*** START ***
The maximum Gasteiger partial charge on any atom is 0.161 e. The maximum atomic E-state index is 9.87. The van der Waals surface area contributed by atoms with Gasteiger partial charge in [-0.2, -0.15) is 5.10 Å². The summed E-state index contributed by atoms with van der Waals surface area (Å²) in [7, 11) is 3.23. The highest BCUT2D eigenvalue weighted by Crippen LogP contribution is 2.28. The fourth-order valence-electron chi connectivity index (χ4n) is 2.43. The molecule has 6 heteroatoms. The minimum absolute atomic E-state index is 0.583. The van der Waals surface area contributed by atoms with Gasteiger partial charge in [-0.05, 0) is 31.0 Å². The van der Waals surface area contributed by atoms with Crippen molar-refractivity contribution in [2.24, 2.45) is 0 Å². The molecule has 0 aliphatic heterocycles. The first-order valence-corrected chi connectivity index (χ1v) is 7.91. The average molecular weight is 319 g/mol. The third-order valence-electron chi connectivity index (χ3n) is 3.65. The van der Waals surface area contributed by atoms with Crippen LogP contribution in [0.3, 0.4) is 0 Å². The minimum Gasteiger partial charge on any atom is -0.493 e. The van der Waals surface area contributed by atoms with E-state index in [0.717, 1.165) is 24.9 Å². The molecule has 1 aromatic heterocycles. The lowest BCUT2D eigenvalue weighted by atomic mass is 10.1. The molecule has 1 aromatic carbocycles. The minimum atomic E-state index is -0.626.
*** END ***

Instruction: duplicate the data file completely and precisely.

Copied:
The maximum Gasteiger partial charge on any atom is 0.161 e. The maximum atomic E-state index is 9.87. The van der Waals surface area contributed by atoms with Gasteiger partial charge in [-0.2, -0.15) is 5.10 Å². The summed E-state index contributed by atoms with van der Waals surface area (Å²) in [7, 11) is 3.23. The highest BCUT2D eigenvalue weighted by Crippen LogP contribution is 2.28. The fourth-order valence-electron chi connectivity index (χ4n) is 2.43. The molecule has 6 heteroatoms. The minimum absolute atomic E-state index is 0.583. The van der Waals surface area contributed by atoms with Gasteiger partial charge in [-0.05, 0) is 31.0 Å². The van der Waals surface area contributed by atoms with Crippen molar-refractivity contribution in [2.24, 2.45) is 0 Å². The molecule has 0 aliphatic heterocycles. The first-order valence-corrected chi connectivity index (χ1v) is 7.91. The average molecular weight is 319 g/mol. The third-order valence-electron chi connectivity index (χ3n) is 3.65. The van der Waals surface area contributed by atoms with Crippen LogP contribution in [0.3, 0.4) is 0 Å². The minimum Gasteiger partial charge on any atom is -0.493 e. The van der Waals surface area contributed by atoms with E-state index in [0.717, 1.165) is 24.9 Å². The molecule has 1 aromatic heterocycles. The lowest BCUT2D eigenvalue weighted by atomic mass is 10.1. The molecule has 1 aromatic carbocycles. The minimum atomic E-state index is -0.626.